What’s important for muscle building from a workout is that you’re consuming the right calories and macronutrient goals for the entire day, not just during that 30-60 minute “window” after a workout. What you eat post-workout is less important than looking at the context of your entire day. Besides, this post-workout “window” is more like 2 to 4 hours and may even be as long as 24 hours.
So does that mean we need to slam carbohydrates post-workout too? Not necessarily. In one study consuming carbohydrates with protein didn’t change or increase the amount of muscle synthesis (i.e. growth and repair) compared to just protein alone.
Does that mean you should just eat protein alone? No, but it’s a higher priority than carbohydrates in my book. The moral of this Myth Stripped post is to try to have larger flexibility within the time after your workout and make it work for your lifestyle. So ideally you’re able to go home and eat a whole foods meal with roughly 20-40g protein (again depending on your goals), but if you’re on the go opt for something quick and nourishing like the Mood Boosting Cocoa Smoothie.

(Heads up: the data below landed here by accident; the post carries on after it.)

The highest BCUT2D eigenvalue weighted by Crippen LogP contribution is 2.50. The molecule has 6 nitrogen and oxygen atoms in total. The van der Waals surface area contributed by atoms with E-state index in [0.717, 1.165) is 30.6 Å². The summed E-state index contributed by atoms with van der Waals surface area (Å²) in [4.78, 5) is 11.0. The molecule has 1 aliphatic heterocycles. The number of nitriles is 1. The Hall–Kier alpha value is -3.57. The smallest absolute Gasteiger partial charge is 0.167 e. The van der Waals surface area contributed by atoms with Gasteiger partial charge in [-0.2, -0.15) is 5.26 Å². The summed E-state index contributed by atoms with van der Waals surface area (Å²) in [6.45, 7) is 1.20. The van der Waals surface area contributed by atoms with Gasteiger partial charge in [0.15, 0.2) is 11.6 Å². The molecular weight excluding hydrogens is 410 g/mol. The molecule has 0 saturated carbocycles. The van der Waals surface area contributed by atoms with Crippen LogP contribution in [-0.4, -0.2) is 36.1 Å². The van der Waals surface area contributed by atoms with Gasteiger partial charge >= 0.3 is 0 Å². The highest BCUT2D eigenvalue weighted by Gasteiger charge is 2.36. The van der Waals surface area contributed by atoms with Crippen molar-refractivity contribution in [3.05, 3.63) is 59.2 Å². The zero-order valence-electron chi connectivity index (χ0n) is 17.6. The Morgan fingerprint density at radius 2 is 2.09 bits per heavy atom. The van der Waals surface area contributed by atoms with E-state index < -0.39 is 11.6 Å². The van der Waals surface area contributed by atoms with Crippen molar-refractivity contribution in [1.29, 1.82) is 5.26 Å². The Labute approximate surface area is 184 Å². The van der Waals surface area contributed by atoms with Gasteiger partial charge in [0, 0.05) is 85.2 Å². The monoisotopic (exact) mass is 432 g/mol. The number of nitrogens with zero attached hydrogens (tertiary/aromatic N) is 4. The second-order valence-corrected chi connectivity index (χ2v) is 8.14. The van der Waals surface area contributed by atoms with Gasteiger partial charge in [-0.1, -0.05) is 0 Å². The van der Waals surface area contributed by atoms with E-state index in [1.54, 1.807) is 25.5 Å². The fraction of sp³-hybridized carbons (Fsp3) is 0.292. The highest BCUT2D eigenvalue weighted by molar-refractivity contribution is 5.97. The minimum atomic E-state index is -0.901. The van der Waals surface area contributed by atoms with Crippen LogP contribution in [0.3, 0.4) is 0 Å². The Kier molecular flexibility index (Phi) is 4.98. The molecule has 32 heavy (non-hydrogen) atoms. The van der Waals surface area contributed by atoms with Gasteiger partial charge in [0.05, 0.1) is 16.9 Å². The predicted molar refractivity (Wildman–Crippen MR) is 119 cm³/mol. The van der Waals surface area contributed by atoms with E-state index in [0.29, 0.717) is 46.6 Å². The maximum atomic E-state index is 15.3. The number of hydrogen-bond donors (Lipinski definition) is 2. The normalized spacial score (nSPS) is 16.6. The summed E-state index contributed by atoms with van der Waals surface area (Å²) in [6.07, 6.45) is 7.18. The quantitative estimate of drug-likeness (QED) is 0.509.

Just in case you are looking for protein powders, there’s nothing wrong with that! I love using them for a boost of protein during the day or added to smoothies. Be sure to check out my guide to plant-based protein powders to find one you enjoy.
Other helpful posts about protein:
(1) Kerksick, C., Harvey, T., Stout, J., Campbell, B., Wilborn, C., Kreider, R., . . . Antonio, J. (2008, October 03). International Society of Sports Nutrition position stand: nutrient timing.
(2) Coyle, E. F., Coggan, A. R., Hemmert, M. K., Lowe, R. C., & Walters, T. J. (1985, August). Substrate usage during prolonged exercise following a pre-exercise meal.
(3) Lowery, L. M. (2004, September 01). Dietary fat and sports nutrition: a primer.
(4) Tipton, K. D., Elliott, T. A., Cree, M. G., Aarsland, A. A., Sanford, A. P., & Wolfe, R. R. (2007, January). Stimulation of net muscle protein synthesis by whey protein ingestion before and after exercise.